Technical Market Report

By: Mike Burk | Sat, Aug 30, 2008
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The good news is:
• Since the July lows the secondaries have been stronger than the blue chips.

Short Term

The market is playing a disappearing act. Volume and new highs are at their lowest levels in years. Identifying strength or weakness under these conditions is challenging.

The chart below covers the past 6 months showing the S&P 500 (SPX) in red and an indicator showing the percentage of the last 3 days the NYSE ADL has been up in blue. The NYSE ADL is a running total of NYSE declining issues subtracted from advancing issues. Dashed vertical lines have been drawn on the 1st trading day of each month.

You do not have to look very carefully at this one. Just look for the empty areas. When the market is going up the indicator often hits the top of the chart and rarely touches the bottom. The opposite is true when the market is falling. The last time the indicator hit the bottom of the chart was at the July low while the last time it hit the top of the chart was last Thursday.

This indicator has not been overwhelmingly positive, but the bias has been to the upside.

Intermediate Term

On July 15 there were 1304 new lows on the NYSE, a record. After every record or, with only one exception, after every time there were even half as many new lows as we saw on July 15 there has been a retest of the low by the blue chip indices. A retest of the July 15 low in the next several weeks is likely.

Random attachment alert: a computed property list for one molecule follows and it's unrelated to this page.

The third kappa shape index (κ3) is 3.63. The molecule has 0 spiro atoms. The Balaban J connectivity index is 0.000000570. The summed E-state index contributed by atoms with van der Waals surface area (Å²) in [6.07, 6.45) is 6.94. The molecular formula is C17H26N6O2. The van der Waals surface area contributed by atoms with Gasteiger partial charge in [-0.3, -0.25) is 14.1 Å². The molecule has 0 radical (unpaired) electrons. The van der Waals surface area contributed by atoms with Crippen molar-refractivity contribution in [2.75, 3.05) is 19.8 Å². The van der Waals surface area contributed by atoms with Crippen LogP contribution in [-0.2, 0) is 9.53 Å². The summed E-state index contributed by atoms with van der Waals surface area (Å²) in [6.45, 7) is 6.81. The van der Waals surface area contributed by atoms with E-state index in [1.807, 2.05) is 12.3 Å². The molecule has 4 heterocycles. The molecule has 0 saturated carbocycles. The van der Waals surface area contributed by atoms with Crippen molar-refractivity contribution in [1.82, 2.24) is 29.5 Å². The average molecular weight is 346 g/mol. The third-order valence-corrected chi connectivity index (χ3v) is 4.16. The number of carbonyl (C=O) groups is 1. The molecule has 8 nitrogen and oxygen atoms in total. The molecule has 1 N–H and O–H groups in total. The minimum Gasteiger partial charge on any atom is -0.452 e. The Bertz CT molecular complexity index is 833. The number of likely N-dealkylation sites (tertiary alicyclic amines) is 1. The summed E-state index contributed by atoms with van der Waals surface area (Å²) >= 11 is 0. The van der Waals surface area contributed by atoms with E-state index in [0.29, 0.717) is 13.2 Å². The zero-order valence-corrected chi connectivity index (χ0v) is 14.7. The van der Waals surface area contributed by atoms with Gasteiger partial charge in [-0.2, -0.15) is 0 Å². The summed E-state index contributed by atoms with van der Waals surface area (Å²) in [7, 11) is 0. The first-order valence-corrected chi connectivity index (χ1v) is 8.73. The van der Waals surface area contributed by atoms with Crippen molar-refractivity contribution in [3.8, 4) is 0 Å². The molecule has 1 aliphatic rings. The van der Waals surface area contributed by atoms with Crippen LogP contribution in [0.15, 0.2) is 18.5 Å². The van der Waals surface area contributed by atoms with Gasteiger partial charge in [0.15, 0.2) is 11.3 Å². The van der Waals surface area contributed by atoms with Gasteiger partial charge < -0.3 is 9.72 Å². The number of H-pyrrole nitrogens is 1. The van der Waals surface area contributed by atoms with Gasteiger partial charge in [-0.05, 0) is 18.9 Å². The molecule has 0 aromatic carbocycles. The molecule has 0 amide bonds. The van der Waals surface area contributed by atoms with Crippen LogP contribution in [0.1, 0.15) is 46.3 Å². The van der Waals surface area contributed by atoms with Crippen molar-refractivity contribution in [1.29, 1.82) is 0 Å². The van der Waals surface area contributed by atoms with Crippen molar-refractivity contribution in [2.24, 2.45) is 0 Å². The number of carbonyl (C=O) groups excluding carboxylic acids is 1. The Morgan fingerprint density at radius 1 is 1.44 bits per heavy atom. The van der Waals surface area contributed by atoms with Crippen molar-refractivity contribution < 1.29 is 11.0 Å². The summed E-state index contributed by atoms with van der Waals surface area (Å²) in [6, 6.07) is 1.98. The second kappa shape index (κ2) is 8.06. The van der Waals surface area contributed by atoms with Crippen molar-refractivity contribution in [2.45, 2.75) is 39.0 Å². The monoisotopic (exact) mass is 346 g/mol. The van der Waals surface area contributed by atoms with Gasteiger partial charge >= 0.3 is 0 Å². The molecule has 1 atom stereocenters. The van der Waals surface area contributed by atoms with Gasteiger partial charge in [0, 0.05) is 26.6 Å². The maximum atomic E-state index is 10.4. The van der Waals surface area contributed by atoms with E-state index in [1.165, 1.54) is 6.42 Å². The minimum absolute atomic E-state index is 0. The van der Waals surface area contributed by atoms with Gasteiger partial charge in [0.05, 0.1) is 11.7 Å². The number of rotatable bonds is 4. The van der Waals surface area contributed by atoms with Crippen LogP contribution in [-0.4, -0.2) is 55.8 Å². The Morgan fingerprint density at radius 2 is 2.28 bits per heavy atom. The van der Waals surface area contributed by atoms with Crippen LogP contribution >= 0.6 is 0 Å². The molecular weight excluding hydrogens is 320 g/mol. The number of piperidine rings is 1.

The chart below covers the past year showing the S&P 500 (SPX) in red and a 10% trend (19 day EMA) of NYSE new lows (NY NL) in blue. NY NL has been plotted on an inverted Y axis so increasing new lows move the indicator upward (up is good).

If a retest occurs in the next month or so NY NL will be much higher than it was at the July 15 lows.

The next chart shows the exception mentioned above.

On August 31, 1998 there were 1183 new lows on the NYSE, a record that held until last July. On October 10, 1998 there was a retest of the August 31 low on the retest there were 930 new lows and NY NL was considerably higher at the time. After the August 31 low the Fed opened the spigots and money supply was growing at a 24% annualized rate at the time of the October retest.

Seasonality

Next week includes the first 4 trading days of September during the 4th year of the Presidential Cycle.

The tables show the daily return on a percentage basis for the first 4 trading days of September during the 4th year of the Presidential Cycle. OTC data covers the period from 1963 - 2007 and SPX data from 1928 - 2007. There are summaries for both the 4th year of the Presidential Cycle and all years combined.

By all measures the market has been up about 60% of the time during the coming week with modest gains.

First 4 days of September.